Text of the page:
About the History of the church
This beautiful Church is now part of the parish of High Oak, which is comprised of the former parishes of Wicklewood, Morley (St Botolph & St Peter) and Deopham & Hackford.
Much in common with many of Norfolk’s ancient churches All Saints has architectural features, which cover several periods. The principle features are from the Perpendicular period but there are indications of a much earlier church on these foundations, and the 14th – 15th century work mentioned was probably raised on those earlier foundations. There is also evidence of Victorian restoration and additions such as the Vestry 1867 Cost £801 3s 7d); Chancel (1895 cost £50).
In the ‘Domesday Book’ there are indications of 2 manors and formerly there were 2 churches on this site. In 1367 both churches were united under the office of the Almoner of Norwich Priory. St Andrews was in a poor state of maintenance and was demolished soon afterwards.
The main construction is of lint and freestone work with a number of interesting features both externally and internally.
Above the South entrance porch is a sundial feature - a ‘Mass Clock’ Inside there are a number of interesting features and monuments. Please take time to look around, and to spend a few moments in the peaceful place and offer a prayer of thanks.
The most prominent feature externally is the magnificent square embattled five stages Tower on the South side, it also serves as the main entrance porch. This is believed to be 15th century but there are indications that the outer stone entranceway with its massive half round pillars and plain pointed archway are of 13th century construction with some beautiful chThe Nave area is interesting, in that at head height there is a prominent ‘string course’ at about 2 metre high and above that are highly decorative black knapped flints in layers, alternating with medieval bricks.
On the West end there is a variation in the pattern using white knapped flints.
The Nave Roof is a high pitched Perpendicular style as are most of the windows of the church.
The Nave area is interesting, in that at head height there is a prominent ‘string course’ at about 2 metre high and above that are highly decorative black knapped flints in layers, alternating with medieval bricks.
On the West end there is a variation in the pattern using white knapped flints.The oldest identified feature is the Chancel SE window with its flowing tracery of Decorated Period (14th C). The East window is a more recent reconstruction (19thC) in a similar style. The Vestry is from the Victorian period it is built on the North doorway in a style similar to the brick and flint work of the main church body. The courses are more regular and give an interesting comparison with the older 14th C workmanship and style.
On entering through the Tower Porch look up and notice the fine old timbers which have corner posts resting on stones protrusions similar to the start of vaulting. There are shield s all around some in wood others in stones.
Above there is a single bell – awaiting repair work to the supporting cradle. The bell was made by John Taylor Bell founders of Loughborough who bought the 2 old bells in 1878 for £ 98 12shillings &3 pence; and supplied this one for £101 :1 shilling : 3 pence. The bell weighs 14cwt 1 qtr & 2lbs . The total cost of the work was £146 10s 6d.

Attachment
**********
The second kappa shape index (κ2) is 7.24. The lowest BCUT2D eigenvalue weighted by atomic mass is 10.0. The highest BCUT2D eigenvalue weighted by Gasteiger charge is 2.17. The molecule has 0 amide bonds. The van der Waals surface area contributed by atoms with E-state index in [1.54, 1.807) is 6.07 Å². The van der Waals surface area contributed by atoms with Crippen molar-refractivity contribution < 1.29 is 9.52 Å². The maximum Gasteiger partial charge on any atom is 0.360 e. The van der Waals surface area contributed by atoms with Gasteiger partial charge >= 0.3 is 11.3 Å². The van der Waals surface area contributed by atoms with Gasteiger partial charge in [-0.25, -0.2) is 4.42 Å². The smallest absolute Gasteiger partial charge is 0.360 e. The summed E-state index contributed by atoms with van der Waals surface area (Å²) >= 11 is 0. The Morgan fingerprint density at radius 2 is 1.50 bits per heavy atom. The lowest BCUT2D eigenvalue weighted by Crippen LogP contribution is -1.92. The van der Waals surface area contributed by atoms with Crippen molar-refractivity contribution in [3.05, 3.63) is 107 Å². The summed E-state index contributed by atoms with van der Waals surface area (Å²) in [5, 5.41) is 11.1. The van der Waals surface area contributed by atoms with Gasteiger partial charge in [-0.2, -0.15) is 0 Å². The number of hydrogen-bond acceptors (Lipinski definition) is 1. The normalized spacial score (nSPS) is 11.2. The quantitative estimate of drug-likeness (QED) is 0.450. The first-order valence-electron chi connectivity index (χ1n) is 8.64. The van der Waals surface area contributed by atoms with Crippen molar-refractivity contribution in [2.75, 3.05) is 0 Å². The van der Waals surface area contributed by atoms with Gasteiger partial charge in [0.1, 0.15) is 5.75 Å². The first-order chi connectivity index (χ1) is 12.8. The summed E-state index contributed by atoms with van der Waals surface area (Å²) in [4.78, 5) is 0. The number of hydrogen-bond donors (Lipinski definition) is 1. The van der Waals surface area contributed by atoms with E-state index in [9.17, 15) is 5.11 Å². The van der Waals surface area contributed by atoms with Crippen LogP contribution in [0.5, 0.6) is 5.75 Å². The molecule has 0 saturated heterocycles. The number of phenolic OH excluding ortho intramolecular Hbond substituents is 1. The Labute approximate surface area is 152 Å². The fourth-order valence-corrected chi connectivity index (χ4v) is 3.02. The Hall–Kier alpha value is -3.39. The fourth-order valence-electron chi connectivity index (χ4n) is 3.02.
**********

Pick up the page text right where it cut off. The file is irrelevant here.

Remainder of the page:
On the upper floors are Fireplaces. A massive one on the 1st floor and a smaller one on the second floor. Possibly they were used for baking Communion bread originally and subsequently for heating.
The Octagonal Font is believed to be 15th Century, it has a lovely wooden cover. In the NE corner of the tower is a Holy Water Stoop (Benatura.)
Its water bowl would have jutted out but this was cut of perhaps during the Reformation
The Nave benches (pews) have some rather fine carved heads (Poppy heads). They are Victorian about 1865 all slightly different.
Their theme is ’To think and thank God’. Some designs are Seeds, leaves, Fruit and Nut, one a pair of doves are holding an Olive branch, with the text ‘ Blessed are the peacemakers’; the ears of Wheat & Grapes & Give us our daily bread’; 2 cock Pheasants fighting a& barley ears – ‘Ask and ye shall receive’. One curious carving of a man’s head with his tongue out probably represents the ‘Unthankful man’ .
The NE Nave window is Medieval and the Class in it is of the same period 15th C. There is some suggestion from the arcading work in the top lights that the whole window was of stained glass. The two seated figures come from the tracery lights the shield is probably that of the donor.
In the Chancel is a Piscina, used to wash out the Communion vessels and the Priest’s hands. It has a jutting out shelf with a flower on the underside with drain holes either side.
There is a Sedilla ( a seat used by the Priests & Deacons during High Mass) in the Sanctuary.
The Raredos is a painting depicting The Last Supper –canvas on wood Jesus and all 12 disciples are shown –Judas has the black halo and a bag of money.
The frontal to the Lord's Table is from All Saints' Church Westlegate Norwich.
Memorials The arms in the North side Nave window commemorate the marriage of John, son of Thomas Brigg of Salle, and Alianore, daughter of Thomas Beaupre of Outwell.
In the Chancel is a memorial to Thomas Colman a Norwich merchant & sheriff in 1781 – the crest is a greyhound.
Near the door in the centre of the aisle, is a large stone with brass inscription (under the carpet) (undated but possibly Reformation period )-commemorating John Dufeld.
In the Nave are 3 stone tablets for one family : Bartholomew Stone died 1708, his daughter who married Dr Bartholomew Dey, and Dr Bartholomew Dey aged 78 who died in 1780. look for the stonemason’s mark ‘Stafford & Athow